Are Lipomas Genetic?

Benign tumors of adipose tissue are classified as lipoblastomas, constituted by immature fat cells; hibernomas, consisting of mature brown fat cells and lipomas, formed by mature white fat cells.

Lipomas are the most frequent fatty tissue tumors and probably also the most frequent soft tissue neoplasm. They can be observed in any age group, although they are more common in young adults. They occur more frequently in women because of the greater proportion of body adipose tissue they present. These types of benign tumors are diagnosed more frequently in the 5th and 6th decades of life and are rare in the childhood.

Are Lipomas Genetic?

Are Lipomas Genetic?

Its etiology is unknown. Various theories have been proposed without any having been fully accepted: sporadic, genetic, endocrine/metabolic and traumatic. Recently, certain genetic mutations have been studied in these tumors, especially at the level of 12q13-15 and 6p13q.

The cause of lipomas is unknown. Lipomas are usually hereditary; therefore, there may be genetic factors involved in their formation.

They are usually solitary tumors, but there are 3 types of multiple lipomatosis syndromes: Dercum’s disease (also known as adiposis dolorosa), multiple familial lipomatosis, and symmetric benign lipomatosis (also called Madelung’s or Buschke’s disease).

Lipomas can be located anywhere in the body. They are usually located in the subcutaneous plane and are asymptomatic (which means they do not generate any symptom); they are rarely located in deep planes: intramuscular, intermuscular, periosteal or intraosseous, being able to produce compression of the adjacent nerves.

The clinical aspect varies depending on the location. In general, they manifest as well-delimited, mobile skin neoformations with a soft (rubbery) and elastic consistency. Its growth is slow until it reaches a stable size (on average, two to 10 centimeters) and, generally, they do not produce symptomatology. Some grow considerably and they are associated with a great variety of symptoms that can affect the patient’s daily activities.

Its usual topography is the trunk and the proximal part of the upper limbs. Localization in hands is rare: it represents only the 5% of benign tumors.

At the hand level, the most common location is in the antebrachial, thenar and hypothenar regions. Those that involve phalanges (fingers) are very rare, with an approximate incidence of 1%. The localization in this area causes a decrease in the function and mobility of the hand and/or wrist, characterized by an image of “trigger finger”, alterations in flexion and pincer function.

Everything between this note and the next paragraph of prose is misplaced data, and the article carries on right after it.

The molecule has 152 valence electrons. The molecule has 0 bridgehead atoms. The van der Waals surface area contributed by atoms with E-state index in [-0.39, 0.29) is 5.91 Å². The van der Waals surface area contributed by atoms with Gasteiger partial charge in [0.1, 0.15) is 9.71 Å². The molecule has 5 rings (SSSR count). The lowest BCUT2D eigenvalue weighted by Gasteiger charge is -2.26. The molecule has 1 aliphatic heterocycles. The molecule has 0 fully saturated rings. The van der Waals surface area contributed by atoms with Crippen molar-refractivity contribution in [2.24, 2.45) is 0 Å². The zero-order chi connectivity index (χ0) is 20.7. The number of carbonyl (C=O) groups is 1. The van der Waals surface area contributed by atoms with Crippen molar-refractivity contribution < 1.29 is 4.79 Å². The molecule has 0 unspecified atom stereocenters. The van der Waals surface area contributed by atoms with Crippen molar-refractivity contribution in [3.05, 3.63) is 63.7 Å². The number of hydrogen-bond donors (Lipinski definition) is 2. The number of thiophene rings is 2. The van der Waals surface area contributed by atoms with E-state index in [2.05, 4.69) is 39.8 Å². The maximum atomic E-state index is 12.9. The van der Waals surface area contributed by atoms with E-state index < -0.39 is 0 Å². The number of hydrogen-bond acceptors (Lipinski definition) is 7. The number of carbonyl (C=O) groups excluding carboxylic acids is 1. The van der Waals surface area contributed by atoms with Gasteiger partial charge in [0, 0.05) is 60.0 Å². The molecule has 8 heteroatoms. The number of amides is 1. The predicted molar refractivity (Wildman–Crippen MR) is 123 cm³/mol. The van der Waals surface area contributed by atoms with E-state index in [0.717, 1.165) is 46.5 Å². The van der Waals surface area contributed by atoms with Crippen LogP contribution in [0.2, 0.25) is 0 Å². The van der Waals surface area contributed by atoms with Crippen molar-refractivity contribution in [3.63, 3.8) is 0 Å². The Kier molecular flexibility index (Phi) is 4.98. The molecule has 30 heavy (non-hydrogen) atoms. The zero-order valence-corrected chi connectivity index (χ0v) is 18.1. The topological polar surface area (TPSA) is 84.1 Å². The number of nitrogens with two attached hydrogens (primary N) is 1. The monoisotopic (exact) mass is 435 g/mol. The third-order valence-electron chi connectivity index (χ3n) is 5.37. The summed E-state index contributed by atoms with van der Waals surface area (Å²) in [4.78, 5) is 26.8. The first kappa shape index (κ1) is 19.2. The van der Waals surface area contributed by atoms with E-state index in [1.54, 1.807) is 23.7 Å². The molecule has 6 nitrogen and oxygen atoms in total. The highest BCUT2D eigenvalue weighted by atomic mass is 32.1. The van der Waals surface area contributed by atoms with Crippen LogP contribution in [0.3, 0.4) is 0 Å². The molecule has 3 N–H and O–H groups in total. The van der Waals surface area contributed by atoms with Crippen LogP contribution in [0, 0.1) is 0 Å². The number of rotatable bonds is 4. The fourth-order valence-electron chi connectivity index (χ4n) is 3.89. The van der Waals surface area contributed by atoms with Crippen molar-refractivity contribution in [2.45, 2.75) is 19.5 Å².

Patients may also manifest neurological symptoms by compression in the peripheral nerves of the hand (alterations in sensitivity, pain, carpal tunnel syndrome, etc.).

Regarding the diagnosis of this pathology, the clinical history, and physical examination are sufficient in most cases. In deep lipomas the support of imaging tests is necessary; simple radiography reveals a radiolucent mass, ultrasound helps to detect and identify space-occupying lesions and differentiates a solid mass from a cystic and the MRI (magnetic resonance imaging), apart from the diagnostic orientation, locates exactly the tumor and indicates its relationship with adjacent structures, such as nerves, while also helping the doctors with surgical planning.

The histological study shows that these lesions are constituted by adipose tissue that resembles normal.

When it is completely removed, one can observe a capsule surrounding the aggregate of adipocytes. A group of lipomas is the so-called hibernomas, constituted by lipoblasts. Depending on the associated component, we can talk of angiolipoma, fibrolipoma, angiofibrolipoma or polymorphic lipoma. The differential diagnoses include hibernomas, lipoblastomas, angiolipomas, and neurofibromas.

The treatment of choice is surgical resection. The indications for performing this procedure are the presence of pain and compression of neurocutaneous structures, which occurs more frequently when located in narrow spaces such as the hand. The result after surgery is generally good; however, because extensive dissection must be performed, with the mobilization of neurovascular bundle, loss of function or sensitivity may occur.

Conclusion

A lipoma is not cancer and is usually inoffensive. Rarely, a lipoma becomes a serious condition. However, if you notice a lump or swelling anywhere on the body, have it checked by a doctor.

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